Friday, December 9, 2011

Review - A Birthday Concert to Remember - Edmonton Symphony Orchestra

From Sound and Noise -  University of Alberta Music Students on Music

What happens when a respected, regional orchestra presents its 60th season? The organization celebrates in style. The Edmonton Symphony Orchestra, our city’s professional full-sized orchestra, is unashamedly (and rightfully so) promoting its trip to Carnegie Hall on May 8, 2012 to ring in 60 years of music making. The orchestra played its first concert on November 30, 1952 (yes, that makes it 59 years old but this is officially its 60th season), and I was lucky to witness a captivating concert on November 30, 2011. There was even one audience member, named Hope, who led the second violins in that first performance 59 years ago. The crowd and the orchestra showed her their admiration at the beginning of the second half.

Conducted by Jean-Marie Zeitouni, the evening was fittingly named “Berlioz, Respighi & Elgar.” I admit that some of my colleagues in the ESO mentioned that Mr. Zeitouni was an inspiring conductor, which only heightened my excitement for the first gesture of his baton. Beginning with Ottorino Respighi’s Trittico Botticelliano, Zeitouni demonstrated deeply sensitive and exuberant conducting that never overshadowed the work of each orchestra member. Respighi’s music always creates an evocatively vivid picture and, as you may have gotten from the title, Zeitouni chose a work that Respighi based on three paintings by Botticelli (whose real name was Alessandro di Mariano di Vanni Filipepi). The orchestra’s string players earned their keep in the first movement, “La Primavera” (Spring), a joyously shimmering piece that required measure after measure of trills from the strings. As winter settles in Edmonton, this first movement only made me think of how excited I will be to see the first leaves appear in April. Zeitouni’s captivating conducting and the orchestra’s assured playing continued throughout the second and final movements, “L’adorazione dei Magi” (The Adoration of the Magi) and “La nascita de Venere” (The Birth of Venus). Next up was mezzo-soprano Mireille Lebel to join the orchestra for Hector Berlioz’s immortal Les nuits d’été.

Lebel walked out with a generous smile that put the whole audience at ease. She looked great. She had a nice voice. Her French was good. There was something strange, though. She seemed, at first, slightly unprepared. For such a famous (and beautiful) song cycle, she seemed to be looking at the music often in the first movement. I was surprised she was using her music at all. Nothing was horribly wrong, but I was unfortunately distracted by her hand gestures that seemed unmotivated. However, without missing a beat, Lebel quickly calmed my fears in the second movement by not once looking at the music and allowing a truly gorgeous instrument and nuanced sense of acting to come through. This movement, “Le spectre de la rose” (The Ghost of the Rose), is the ultimate example of rich, colourful and lugubrious French music of the 19th century, and Lebel perfectly captured every aspect of the piece. “Phew,” I thought. When she was not glued to her score, she was as beautiful to listen to as to watch. Her performance of the fourth movement, “Absence,” was the highlight of the entire work for me. The ESO responded well to her warm voice, playing with its own warm colour that supported Lebel throughout. After a brief intermission, the audience returned to the concert hall of the Winspear Centre in anticipation of a beloved standard in the orchestral repertoire.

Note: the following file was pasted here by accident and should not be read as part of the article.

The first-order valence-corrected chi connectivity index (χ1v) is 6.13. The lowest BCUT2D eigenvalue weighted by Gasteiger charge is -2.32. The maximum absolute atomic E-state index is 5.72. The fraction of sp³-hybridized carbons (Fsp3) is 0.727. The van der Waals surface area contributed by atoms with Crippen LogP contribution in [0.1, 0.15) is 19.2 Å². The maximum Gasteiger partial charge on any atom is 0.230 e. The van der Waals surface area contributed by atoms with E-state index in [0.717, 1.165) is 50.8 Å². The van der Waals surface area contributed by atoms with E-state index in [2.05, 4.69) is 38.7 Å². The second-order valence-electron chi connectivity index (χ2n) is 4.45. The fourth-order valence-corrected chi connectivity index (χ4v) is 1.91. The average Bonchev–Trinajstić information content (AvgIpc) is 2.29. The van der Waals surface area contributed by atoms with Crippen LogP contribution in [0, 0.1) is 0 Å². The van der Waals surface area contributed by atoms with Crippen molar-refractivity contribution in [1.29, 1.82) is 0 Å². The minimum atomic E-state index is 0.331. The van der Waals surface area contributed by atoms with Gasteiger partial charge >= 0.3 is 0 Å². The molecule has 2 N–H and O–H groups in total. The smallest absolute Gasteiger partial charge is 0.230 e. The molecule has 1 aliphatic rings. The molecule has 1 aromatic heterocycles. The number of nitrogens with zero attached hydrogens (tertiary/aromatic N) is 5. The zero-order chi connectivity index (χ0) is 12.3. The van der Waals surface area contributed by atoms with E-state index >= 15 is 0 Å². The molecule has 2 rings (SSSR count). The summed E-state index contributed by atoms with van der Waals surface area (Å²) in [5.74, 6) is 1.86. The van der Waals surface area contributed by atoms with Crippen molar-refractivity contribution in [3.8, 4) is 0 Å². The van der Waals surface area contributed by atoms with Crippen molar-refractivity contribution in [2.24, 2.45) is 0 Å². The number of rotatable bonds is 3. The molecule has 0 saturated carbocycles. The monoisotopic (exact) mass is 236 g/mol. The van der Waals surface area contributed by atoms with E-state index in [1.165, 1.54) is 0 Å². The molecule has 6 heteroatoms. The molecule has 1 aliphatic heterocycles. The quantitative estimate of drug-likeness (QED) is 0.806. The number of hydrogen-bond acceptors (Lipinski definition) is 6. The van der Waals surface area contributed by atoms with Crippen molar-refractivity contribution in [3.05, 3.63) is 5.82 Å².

Edward Elgar’s Enigma Variations is always a favourite of classical music lovers. The depth of colours and the incomparable fame of the “Nimrod” variation make the entire work difficult to fault. All that really needs to be said about the ESO’s performance on Wednesday evening is that it was some of the best playing I had ever heard from the ensemble. With maestro Zeitouni at the helm, each musician held nothing back in creating a captivating performance that rang with endless brilliance from start to finish.

Wednesday night’s concert has left me hoping several things. I hope that the Edmonton Symphony Orchestra will survive the decline of classical music appreciation and stick around for another 60 years, that Jean-Marie Zeitouni will return to conduct the ensemble in the future, and that all classical music concerts will be as engaging and accessible as this one was so that my first wish has a hope of coming true.

Learn more about the ESO’s trip to Carnegie Hall and other upcoming events at their website,

-Mark Wilkinson

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